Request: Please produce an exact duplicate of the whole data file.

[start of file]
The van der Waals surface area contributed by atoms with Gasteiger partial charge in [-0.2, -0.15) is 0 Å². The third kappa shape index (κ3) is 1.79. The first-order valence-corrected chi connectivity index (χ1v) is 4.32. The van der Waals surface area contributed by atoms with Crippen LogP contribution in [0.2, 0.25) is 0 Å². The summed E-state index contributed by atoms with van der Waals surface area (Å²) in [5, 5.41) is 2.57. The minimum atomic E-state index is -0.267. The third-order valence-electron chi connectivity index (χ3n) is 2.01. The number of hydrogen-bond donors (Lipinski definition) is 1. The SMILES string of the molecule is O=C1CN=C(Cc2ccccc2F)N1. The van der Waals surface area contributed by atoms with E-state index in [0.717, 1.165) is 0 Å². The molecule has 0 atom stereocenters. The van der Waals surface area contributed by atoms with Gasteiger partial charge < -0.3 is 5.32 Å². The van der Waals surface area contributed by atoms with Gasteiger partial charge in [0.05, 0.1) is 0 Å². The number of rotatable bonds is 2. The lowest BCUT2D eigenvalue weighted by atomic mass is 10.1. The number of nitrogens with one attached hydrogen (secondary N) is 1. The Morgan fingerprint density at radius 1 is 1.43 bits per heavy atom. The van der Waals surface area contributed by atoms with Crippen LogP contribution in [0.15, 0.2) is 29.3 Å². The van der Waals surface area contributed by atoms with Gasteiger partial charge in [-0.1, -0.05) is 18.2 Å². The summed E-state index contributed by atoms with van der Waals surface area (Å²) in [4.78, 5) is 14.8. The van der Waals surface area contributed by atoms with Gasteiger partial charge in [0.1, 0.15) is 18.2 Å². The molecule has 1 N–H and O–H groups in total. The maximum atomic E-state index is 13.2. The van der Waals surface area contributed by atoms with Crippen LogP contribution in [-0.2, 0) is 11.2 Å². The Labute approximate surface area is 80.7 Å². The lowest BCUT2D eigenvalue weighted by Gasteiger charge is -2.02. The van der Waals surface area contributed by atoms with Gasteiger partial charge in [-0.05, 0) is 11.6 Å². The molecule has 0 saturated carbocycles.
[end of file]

The van der Waals surface area contributed by atoms with Gasteiger partial charge in [-0.2, -0.15) is 0 Å². The third kappa shape index (κ3) is 1.79. The first-order valence-corrected chi connectivity index (χ1v) is 4.32. The van der Waals surface area contributed by atoms with Crippen LogP contribution in [0.2, 0.25) is 0 Å². The summed E-state index contributed by atoms with van der Waals surface area (Å²) in [5, 5.41) is 2.57. The minimum atomic E-state index is -0.267. The third-order valence-electron chi connectivity index (χ3n) is 2.01. The number of hydrogen-bond donors (Lipinski definition) is 1. The SMILES string of the molecule is O=C1CN=C(Cc2ccccc2F)N1. The van der Waals surface area contributed by atoms with E-state index in [0.717, 1.165) is 0 Å². The molecule has 0 atom stereocenters. The van der Waals surface area contributed by atoms with Gasteiger partial charge < -0.3 is 5.32 Å². The van der Waals surface area contributed by atoms with Gasteiger partial charge in [0.05, 0.1) is 0 Å². The number of rotatable bonds is 2. The lowest BCUT2D eigenvalue weighted by atomic mass is 10.1. The number of nitrogens with one attached hydrogen (secondary N) is 1. The Morgan fingerprint density at radius 1 is 1.43 bits per heavy atom. The van der Waals surface area contributed by atoms with Crippen LogP contribution in [0.15, 0.2) is 29.3 Å². The van der Waals surface area contributed by atoms with Gasteiger partial charge in [-0.1, -0.05) is 18.2 Å². The summed E-state index contributed by atoms with van der Waals surface area (Å²) in [4.78, 5) is 14.8. The van der Waals surface area contributed by atoms with Gasteiger partial charge in [0.1, 0.15) is 18.2 Å². The molecule has 1 N–H and O–H groups in total. The maximum atomic E-state index is 13.2. The van der Waals surface area contributed by atoms with Crippen LogP contribution in [-0.2, 0) is 11.2 Å². The Labute approximate surface area is 80.7 Å². The lowest BCUT2D eigenvalue weighted by Gasteiger charge is -2.02. The van der Waals surface area contributed by atoms with Gasteiger partial charge in [-0.05, 0) is 11.6 Å². The molecule has 0 saturated carbocycles.